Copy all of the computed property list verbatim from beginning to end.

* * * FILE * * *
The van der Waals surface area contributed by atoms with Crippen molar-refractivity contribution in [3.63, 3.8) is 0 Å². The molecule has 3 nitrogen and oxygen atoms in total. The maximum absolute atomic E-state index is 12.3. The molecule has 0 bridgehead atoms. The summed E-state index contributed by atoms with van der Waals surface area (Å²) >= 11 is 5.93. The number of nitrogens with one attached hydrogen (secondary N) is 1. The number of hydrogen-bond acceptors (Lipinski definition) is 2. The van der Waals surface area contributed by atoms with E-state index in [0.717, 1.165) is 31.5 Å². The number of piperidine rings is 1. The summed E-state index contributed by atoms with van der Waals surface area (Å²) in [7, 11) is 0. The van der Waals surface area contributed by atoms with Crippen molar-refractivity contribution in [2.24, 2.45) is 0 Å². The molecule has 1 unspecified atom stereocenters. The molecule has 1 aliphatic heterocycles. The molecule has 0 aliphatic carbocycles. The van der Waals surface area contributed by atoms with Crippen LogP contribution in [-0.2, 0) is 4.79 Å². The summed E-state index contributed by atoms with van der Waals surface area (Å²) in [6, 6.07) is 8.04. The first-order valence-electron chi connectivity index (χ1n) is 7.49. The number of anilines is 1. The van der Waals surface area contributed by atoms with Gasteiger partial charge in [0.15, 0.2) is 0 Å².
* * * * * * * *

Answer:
The van der Waals surface area contributed by atoms with Crippen molar-refractivity contribution in [3.63, 3.8) is 0 Å². The molecule has 3 nitrogen and oxygen atoms in total. The maximum absolute atomic E-state index is 12.3. The molecule has 0 bridgehead atoms. The summed E-state index contributed by atoms with van der Waals surface area (Å²) >= 11 is 5.93. The number of nitrogens with one attached hydrogen (secondary N) is 1. The number of hydrogen-bond acceptors (Lipinski definition) is 2. The van der Waals surface area contributed by atoms with E-state index in [0.717, 1.165) is 31.5 Å². The number of piperidine rings is 1. The summed E-state index contributed by atoms with van der Waals surface area (Å²) in [7, 11) is 0. The van der Waals surface area contributed by atoms with Crippen molar-refractivity contribution in [2.24, 2.45) is 0 Å². The molecule has 1 unspecified atom stereocenters. The molecule has 1 aliphatic heterocycles. The molecule has 0 aliphatic carbocycles. The van der Waals surface area contributed by atoms with Crippen LogP contribution in [-0.2, 0) is 4.79 Å². The summed E-state index contributed by atoms with van der Waals surface area (Å²) in [6, 6.07) is 8.04. The first-order valence-electron chi connectivity index (χ1n) is 7.49. The number of anilines is 1. The van der Waals surface area contributed by atoms with Gasteiger partial charge in [0.15, 0.2) is 0 Å².